Lets face it, parenting requires flexibility. One minute, everyone is healthy and the next, sniffles abound — and at midnight no less! Parenting requires you to turn around on a dime, go with the flow and change plans quickly. If you have to check in with a boss and a few co-workers every time your child has a fever or your spouse goes away on a business trip, it's hard to be flexible.
Having a business at home allows you to create your schedule based on the needs of everyone in the family, not worrying about the schedule of those outside your home.
4. Environmental Benefits
Working at home facilitates an environmentally friendly lifestyle. Reducing your automobile emissions is a great way to start living a more earth-friendly lifestyle, yet people who work outside the home usually have no control over the distance between home and work. It can take up to an hour during rush hour to travel a distance that would otherwise take 15 or 20 minutes. Being at home for work eliminates your contribution to the toxins caused by so many cars on the road. It also shows your children how your choices are actually helping to care for the environment.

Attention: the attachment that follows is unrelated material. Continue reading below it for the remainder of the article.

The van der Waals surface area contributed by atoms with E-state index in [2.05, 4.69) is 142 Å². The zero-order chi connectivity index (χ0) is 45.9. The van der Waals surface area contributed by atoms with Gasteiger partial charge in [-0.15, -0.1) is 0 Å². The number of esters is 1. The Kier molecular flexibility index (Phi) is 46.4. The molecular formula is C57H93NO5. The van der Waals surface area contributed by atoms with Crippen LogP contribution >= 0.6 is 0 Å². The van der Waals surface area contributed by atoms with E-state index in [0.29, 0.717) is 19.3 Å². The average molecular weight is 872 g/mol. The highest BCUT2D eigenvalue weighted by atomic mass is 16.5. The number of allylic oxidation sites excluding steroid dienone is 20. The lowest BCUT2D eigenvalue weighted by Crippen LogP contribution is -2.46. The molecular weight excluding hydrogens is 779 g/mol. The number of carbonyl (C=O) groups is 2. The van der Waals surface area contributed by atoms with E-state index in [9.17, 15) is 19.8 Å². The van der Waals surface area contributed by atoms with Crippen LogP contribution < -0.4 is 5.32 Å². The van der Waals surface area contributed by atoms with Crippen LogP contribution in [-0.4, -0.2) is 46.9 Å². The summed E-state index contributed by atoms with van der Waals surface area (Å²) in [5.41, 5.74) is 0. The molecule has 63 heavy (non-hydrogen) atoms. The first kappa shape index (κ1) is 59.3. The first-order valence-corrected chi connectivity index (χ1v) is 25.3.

5. Economic Benefits
If you don't drive as much, you save money on gas — and who doesn't need to do that these days? You also save money in other ways: dry cleaning, suits, fast food and more. Plus, the tax benefits to a family with a business that takes the deductions it is entitled to are too many to name.
6. Unlimited Personal Potential
When you control the pace of your career advancement, the sky is the limit. Take IBN member Lela Barker, owner of Bella Lucce in South Carolina, for example. Six years ago, she was a single mom with no job and no place to live. She moved into her mother's basement with her daughters and started whipping up sugar scrub.
Recently, Lela's corporate revenues passed the million dollar mark. The growth has caused her to move production to a facility, but she's still close to both home and her daughters' schools. Lela travels the globe working with some of the world's most luxurious spas and hotel chains to develop upscale products. She schedules everything around her children and husband. Her potential as a business woman is unlimited, yet her heart remains in her home first. This sets an excellent example for her girls and for other young people watching her success.